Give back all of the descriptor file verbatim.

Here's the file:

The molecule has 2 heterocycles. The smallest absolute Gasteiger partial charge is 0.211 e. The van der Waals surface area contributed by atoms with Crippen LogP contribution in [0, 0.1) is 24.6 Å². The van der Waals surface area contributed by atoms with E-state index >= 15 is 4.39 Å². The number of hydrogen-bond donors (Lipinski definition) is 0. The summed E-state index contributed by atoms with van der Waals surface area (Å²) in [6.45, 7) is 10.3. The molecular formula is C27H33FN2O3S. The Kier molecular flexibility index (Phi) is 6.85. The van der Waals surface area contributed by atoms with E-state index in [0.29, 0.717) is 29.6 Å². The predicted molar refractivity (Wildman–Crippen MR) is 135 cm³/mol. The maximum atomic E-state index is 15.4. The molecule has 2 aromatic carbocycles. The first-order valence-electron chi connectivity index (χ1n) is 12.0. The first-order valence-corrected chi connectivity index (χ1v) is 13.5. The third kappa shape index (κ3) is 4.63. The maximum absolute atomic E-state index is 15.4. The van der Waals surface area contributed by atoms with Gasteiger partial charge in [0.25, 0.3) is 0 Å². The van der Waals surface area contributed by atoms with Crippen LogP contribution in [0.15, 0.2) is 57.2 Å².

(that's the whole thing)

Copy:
The molecule has 2 heterocycles. The smallest absolute Gasteiger partial charge is 0.211 e. The van der Waals surface area contributed by atoms with Crippen LogP contribution in [0, 0.1) is 24.6 Å². The van der Waals surface area contributed by atoms with E-state index >= 15 is 4.39 Å². The number of hydrogen-bond donors (Lipinski definition) is 0. The summed E-state index contributed by atoms with van der Waals surface area (Å²) in [6.45, 7) is 10.3. The molecular formula is C27H33FN2O3S. The Kier molecular flexibility index (Phi) is 6.85. The van der Waals surface area contributed by atoms with E-state index in [0.29, 0.717) is 29.6 Å². The predicted molar refractivity (Wildman–Crippen MR) is 135 cm³/mol. The maximum atomic E-state index is 15.4. The molecule has 2 aromatic carbocycles. The first-order valence-electron chi connectivity index (χ1n) is 12.0. The first-order valence-corrected chi connectivity index (χ1v) is 13.5. The third kappa shape index (κ3) is 4.63. The maximum absolute atomic E-state index is 15.4. The van der Waals surface area contributed by atoms with Gasteiger partial charge in [0.25, 0.3) is 0 Å². The van der Waals surface area contributed by atoms with Crippen LogP contribution in [0.15, 0.2) is 57.2 Å².